Taking its title from Stendhal’s famous claim ”La beauté n’est que la promesse du Bonheur” (Beauty is but the promise of happiness), a new exhibition at the Villa Paloma is paying tribute to Tom Wesselmann.
Wesselmann, a leading figure of American Pop Art alongside the likes of Roy Lichtenstein and Andy Warhol, is being honoured with an exhibition featuring some twenty-five paintings, drawings and sculptures that were produced between 1963 and 1993, such as Great American Nudes, Bedroom Paintings and Still Life. The exhibition, which is not a retrospective but rather a focus on the artist’s portrayal of women, explores how the controversial American represented the female body to create artworks that were boldly-coloured and often erotically charged. A good way to show that behind the provocative, even steamy, images, that have often been the object of controversy for their so-called dehumanization or misogyny, the artist’s goal was first and foremost to celebrate sexuality rather than objectifying women!
“The nude, I feel, is a good way to be aggressive, figuratively. I want to stir up intense, explosive reactions in the viewers. Let them feel a … BLAM!”, Wesselmann once explained, “As for the erotic elements, I use them formally, without any embellishment. I like to think that my work is about all kinds of pleasure.”
If his early works were small-scaled Cubist-inspired collages combining paint and magazine cut-outs that often featured pink Matisse-like nudes, the artist gradually moved to large paintings that incorporated three-dimensional household objects and reconstructions of domestic American interiors and expanded to include still life, interiors, and landscape. As he said, “I used blunt Pop imagery and simple, clean colors to take on the traditional subjects of painting–the nude, the still life, the landscape”.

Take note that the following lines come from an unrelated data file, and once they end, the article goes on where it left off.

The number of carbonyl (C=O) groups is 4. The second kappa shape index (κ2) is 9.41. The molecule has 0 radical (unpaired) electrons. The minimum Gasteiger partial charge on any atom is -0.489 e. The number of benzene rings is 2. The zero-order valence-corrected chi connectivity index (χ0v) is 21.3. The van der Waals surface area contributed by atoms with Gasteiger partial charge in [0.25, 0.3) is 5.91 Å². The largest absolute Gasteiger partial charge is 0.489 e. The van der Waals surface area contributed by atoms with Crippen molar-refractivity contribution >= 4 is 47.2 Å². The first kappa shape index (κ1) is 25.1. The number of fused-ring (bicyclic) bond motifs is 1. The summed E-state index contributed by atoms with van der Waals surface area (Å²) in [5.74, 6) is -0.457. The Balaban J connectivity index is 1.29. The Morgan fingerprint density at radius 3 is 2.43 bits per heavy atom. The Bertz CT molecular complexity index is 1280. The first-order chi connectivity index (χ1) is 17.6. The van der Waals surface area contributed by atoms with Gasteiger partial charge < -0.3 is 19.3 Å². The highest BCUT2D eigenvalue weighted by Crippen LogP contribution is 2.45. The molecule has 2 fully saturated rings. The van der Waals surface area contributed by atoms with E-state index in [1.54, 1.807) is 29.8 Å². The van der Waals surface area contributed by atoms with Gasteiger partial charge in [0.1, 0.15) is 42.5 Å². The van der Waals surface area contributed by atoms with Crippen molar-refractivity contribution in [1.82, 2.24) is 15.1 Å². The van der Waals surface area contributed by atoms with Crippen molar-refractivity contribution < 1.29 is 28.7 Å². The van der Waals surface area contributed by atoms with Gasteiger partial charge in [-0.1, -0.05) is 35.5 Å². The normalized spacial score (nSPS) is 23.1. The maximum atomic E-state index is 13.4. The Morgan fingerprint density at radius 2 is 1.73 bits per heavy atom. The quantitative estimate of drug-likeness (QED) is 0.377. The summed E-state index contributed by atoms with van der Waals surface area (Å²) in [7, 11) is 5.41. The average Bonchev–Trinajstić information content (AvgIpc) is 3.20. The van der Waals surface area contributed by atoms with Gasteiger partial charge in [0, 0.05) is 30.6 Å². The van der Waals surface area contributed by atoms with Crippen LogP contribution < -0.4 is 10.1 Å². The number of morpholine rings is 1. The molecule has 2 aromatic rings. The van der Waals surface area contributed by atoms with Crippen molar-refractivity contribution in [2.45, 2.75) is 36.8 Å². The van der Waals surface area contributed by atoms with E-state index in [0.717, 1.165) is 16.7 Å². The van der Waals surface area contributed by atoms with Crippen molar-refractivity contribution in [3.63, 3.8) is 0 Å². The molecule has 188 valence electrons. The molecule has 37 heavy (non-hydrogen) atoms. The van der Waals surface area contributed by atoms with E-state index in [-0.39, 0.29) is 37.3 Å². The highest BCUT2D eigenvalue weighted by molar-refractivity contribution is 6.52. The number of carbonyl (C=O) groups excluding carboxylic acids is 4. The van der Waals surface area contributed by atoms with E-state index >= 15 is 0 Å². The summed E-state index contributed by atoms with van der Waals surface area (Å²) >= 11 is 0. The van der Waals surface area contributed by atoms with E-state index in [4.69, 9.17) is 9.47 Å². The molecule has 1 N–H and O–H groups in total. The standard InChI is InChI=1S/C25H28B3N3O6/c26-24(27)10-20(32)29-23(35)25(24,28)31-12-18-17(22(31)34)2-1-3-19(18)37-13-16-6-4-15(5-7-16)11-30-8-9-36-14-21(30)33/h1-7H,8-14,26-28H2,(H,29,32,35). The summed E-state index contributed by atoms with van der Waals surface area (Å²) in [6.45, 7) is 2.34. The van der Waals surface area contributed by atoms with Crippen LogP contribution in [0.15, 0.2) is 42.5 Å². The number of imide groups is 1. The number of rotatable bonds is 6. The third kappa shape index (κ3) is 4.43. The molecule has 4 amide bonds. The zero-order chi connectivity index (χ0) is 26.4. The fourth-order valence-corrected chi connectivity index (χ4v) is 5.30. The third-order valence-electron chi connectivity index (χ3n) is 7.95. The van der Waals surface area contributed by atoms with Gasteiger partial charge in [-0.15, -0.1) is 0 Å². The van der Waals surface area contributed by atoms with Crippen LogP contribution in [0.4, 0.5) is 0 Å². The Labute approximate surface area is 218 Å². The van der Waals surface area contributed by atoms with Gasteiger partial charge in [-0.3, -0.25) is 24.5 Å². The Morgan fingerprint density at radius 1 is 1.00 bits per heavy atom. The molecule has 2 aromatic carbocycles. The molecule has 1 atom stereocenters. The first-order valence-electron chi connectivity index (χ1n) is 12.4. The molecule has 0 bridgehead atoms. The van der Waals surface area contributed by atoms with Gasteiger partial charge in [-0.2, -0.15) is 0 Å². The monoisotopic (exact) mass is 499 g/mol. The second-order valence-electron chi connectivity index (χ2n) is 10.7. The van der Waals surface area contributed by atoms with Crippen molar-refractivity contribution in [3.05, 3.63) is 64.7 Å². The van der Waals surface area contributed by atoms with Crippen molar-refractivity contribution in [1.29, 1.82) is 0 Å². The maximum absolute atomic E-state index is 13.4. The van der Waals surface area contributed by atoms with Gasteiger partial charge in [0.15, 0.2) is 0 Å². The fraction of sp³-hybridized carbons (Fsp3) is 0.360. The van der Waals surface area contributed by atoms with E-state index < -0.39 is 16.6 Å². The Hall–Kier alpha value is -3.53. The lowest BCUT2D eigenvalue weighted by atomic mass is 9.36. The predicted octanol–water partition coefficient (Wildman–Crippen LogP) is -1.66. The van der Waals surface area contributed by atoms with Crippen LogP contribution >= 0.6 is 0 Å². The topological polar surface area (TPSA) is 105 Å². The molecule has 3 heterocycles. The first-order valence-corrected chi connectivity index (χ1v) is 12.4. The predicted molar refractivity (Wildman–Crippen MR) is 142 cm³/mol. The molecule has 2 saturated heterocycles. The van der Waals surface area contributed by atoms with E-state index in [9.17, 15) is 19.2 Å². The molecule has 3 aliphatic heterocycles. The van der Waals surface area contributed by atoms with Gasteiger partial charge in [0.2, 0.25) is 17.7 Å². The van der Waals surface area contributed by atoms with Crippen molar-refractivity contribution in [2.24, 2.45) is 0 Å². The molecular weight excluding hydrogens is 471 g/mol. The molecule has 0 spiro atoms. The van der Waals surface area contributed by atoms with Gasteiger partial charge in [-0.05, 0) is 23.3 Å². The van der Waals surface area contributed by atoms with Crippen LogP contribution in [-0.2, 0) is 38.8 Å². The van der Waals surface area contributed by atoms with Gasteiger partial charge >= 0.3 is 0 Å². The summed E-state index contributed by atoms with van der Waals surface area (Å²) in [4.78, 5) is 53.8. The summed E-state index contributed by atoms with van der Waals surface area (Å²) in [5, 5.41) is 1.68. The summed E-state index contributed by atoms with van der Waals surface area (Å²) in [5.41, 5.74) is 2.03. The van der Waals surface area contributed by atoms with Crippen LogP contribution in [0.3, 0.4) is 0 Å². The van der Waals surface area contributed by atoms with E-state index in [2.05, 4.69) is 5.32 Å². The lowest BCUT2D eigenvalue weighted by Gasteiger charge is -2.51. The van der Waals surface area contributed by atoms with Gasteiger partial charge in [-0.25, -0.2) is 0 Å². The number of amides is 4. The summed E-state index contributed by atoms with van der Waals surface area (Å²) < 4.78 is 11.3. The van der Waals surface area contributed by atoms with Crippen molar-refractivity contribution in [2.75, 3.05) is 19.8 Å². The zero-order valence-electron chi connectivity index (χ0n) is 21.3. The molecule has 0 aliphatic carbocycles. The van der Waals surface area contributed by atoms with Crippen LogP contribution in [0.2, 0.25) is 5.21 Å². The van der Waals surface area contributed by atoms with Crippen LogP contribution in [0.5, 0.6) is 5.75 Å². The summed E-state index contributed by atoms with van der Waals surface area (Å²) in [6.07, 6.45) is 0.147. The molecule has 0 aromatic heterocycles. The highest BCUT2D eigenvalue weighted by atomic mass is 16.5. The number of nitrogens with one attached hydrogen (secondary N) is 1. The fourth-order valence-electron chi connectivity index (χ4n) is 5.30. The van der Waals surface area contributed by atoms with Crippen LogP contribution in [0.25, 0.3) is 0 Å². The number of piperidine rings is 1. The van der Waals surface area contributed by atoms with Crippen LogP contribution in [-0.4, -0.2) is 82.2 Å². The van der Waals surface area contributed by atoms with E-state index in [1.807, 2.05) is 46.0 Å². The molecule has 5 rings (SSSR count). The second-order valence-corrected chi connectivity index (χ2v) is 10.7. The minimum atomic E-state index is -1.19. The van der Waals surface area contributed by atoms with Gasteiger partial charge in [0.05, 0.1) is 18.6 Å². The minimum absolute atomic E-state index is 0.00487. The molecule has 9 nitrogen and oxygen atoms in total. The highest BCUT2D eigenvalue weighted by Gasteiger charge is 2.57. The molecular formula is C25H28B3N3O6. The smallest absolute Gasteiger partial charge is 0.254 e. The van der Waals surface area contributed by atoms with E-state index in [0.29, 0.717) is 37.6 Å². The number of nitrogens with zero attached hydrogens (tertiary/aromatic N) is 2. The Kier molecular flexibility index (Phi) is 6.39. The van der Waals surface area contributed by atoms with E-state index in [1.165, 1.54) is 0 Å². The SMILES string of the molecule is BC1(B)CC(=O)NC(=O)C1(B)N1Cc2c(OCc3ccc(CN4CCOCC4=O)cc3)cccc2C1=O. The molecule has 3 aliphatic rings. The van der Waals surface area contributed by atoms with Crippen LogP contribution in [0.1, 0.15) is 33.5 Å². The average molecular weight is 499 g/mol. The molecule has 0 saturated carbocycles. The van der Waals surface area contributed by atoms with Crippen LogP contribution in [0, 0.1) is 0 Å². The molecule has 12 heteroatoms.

Later on, in the 1970s, he began combining mundane objects like a woman’s shoe, a belt, a vase of flowers into sculptural compositions with special dimensionality and his later works, “steel drawings” featured compositions of cut-out images in aluminum, which were layered and painted to create a kind of relief wall sculpture.
His creations however never ceased to be sexy, visually bold and brightly coloured.
Tom Wesselmann, La Promesse du Bonheur at the Villa Paloma runs until the 6th of January, 2019. Tickets costs 6€ and opening hours are from 10am to 6pm daily.
All images courtesy Villa Paloma / Nouveau Musée National de Monaco